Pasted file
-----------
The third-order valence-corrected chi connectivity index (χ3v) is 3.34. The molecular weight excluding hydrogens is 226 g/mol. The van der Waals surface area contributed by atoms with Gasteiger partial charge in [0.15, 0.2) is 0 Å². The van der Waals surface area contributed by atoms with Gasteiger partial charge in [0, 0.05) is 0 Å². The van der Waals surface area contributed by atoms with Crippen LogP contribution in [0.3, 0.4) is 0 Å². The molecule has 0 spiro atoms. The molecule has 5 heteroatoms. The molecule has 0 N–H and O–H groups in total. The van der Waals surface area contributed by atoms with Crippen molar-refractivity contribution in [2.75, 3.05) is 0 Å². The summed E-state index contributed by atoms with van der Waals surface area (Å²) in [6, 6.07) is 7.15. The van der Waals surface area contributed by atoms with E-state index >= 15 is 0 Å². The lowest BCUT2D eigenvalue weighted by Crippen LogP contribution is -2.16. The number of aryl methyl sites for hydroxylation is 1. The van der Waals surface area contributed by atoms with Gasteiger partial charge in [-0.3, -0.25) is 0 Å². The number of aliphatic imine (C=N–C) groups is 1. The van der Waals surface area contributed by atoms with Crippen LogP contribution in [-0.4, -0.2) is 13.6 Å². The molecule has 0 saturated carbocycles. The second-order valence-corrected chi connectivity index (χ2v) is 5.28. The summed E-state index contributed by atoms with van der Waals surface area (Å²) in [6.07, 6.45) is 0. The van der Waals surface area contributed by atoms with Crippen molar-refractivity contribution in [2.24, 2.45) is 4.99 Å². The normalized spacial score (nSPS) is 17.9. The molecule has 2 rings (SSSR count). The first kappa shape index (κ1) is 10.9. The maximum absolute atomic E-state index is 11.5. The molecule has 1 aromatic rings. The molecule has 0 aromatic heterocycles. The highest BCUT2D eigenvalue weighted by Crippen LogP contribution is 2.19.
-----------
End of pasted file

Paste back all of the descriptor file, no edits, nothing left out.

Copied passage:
The third-order valence-corrected chi connectivity index (χ3v) is 3.34. The molecular weight excluding hydrogens is 226 g/mol. The van der Waals surface area contributed by atoms with Gasteiger partial charge in [0.15, 0.2) is 0 Å². The van der Waals surface area contributed by atoms with Gasteiger partial charge in [0, 0.05) is 0 Å². The van der Waals surface area contributed by atoms with Crippen LogP contribution in [0.3, 0.4) is 0 Å². The molecule has 0 spiro atoms. The molecule has 5 heteroatoms. The molecule has 0 N–H and O–H groups in total. The van der Waals surface area contributed by atoms with Crippen molar-refractivity contribution in [2.75, 3.05) is 0 Å². The summed E-state index contributed by atoms with van der Waals surface area (Å²) in [6, 6.07) is 7.15. The van der Waals surface area contributed by atoms with E-state index >= 15 is 0 Å². The lowest BCUT2D eigenvalue weighted by Crippen LogP contribution is -2.16. The number of aryl methyl sites for hydroxylation is 1. The van der Waals surface area contributed by atoms with Gasteiger partial charge in [-0.3, -0.25) is 0 Å². The number of aliphatic imine (C=N–C) groups is 1. The van der Waals surface area contributed by atoms with Crippen LogP contribution in [-0.4, -0.2) is 13.6 Å². The molecule has 0 saturated carbocycles. The second-order valence-corrected chi connectivity index (χ2v) is 5.28. The summed E-state index contributed by atoms with van der Waals surface area (Å²) in [6.07, 6.45) is 0. The van der Waals surface area contributed by atoms with Crippen molar-refractivity contribution in [2.24, 2.45) is 4.99 Å². The normalized spacial score (nSPS) is 17.9. The molecule has 2 rings (SSSR count). The first kappa shape index (κ1) is 10.9. The maximum absolute atomic E-state index is 11.5. The molecule has 1 aromatic rings. The molecule has 0 aromatic heterocycles. The highest BCUT2D eigenvalue weighted by Crippen LogP contribution is 2.19.